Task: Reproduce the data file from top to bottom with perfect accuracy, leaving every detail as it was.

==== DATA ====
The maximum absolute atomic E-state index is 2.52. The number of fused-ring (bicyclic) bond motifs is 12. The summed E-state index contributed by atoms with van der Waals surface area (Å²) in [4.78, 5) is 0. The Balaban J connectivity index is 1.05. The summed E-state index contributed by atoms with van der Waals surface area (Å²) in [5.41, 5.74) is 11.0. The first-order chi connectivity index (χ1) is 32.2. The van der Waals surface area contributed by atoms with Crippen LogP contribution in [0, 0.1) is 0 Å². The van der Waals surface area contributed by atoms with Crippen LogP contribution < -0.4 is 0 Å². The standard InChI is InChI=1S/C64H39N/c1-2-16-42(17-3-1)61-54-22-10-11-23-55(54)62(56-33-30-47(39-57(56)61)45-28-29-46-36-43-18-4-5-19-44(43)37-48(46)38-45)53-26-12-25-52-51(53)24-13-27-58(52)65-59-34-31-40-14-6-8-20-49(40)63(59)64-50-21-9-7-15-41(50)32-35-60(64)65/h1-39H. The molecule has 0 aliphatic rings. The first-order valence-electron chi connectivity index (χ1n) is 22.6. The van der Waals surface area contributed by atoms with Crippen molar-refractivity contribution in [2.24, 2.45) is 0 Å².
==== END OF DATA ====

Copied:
The maximum absolute atomic E-state index is 2.52. The number of fused-ring (bicyclic) bond motifs is 12. The summed E-state index contributed by atoms with van der Waals surface area (Å²) in [4.78, 5) is 0. The Balaban J connectivity index is 1.05. The summed E-state index contributed by atoms with van der Waals surface area (Å²) in [5.41, 5.74) is 11.0. The first-order chi connectivity index (χ1) is 32.2. The van der Waals surface area contributed by atoms with Crippen LogP contribution in [0, 0.1) is 0 Å². The van der Waals surface area contributed by atoms with Crippen LogP contribution < -0.4 is 0 Å². The standard InChI is InChI=1S/C64H39N/c1-2-16-42(17-3-1)61-54-22-10-11-23-55(54)62(56-33-30-47(39-57(56)61)45-28-29-46-36-43-18-4-5-19-44(43)37-48(46)38-45)53-26-12-25-52-51(53)24-13-27-58(52)65-59-34-31-40-14-6-8-20-49(40)63(59)64-50-21-9-7-15-41(50)32-35-60(64)65/h1-39H. The molecule has 0 aliphatic rings. The first-order valence-electron chi connectivity index (χ1n) is 22.6. The van der Waals surface area contributed by atoms with Crippen molar-refractivity contribution in [2.24, 2.45) is 0 Å².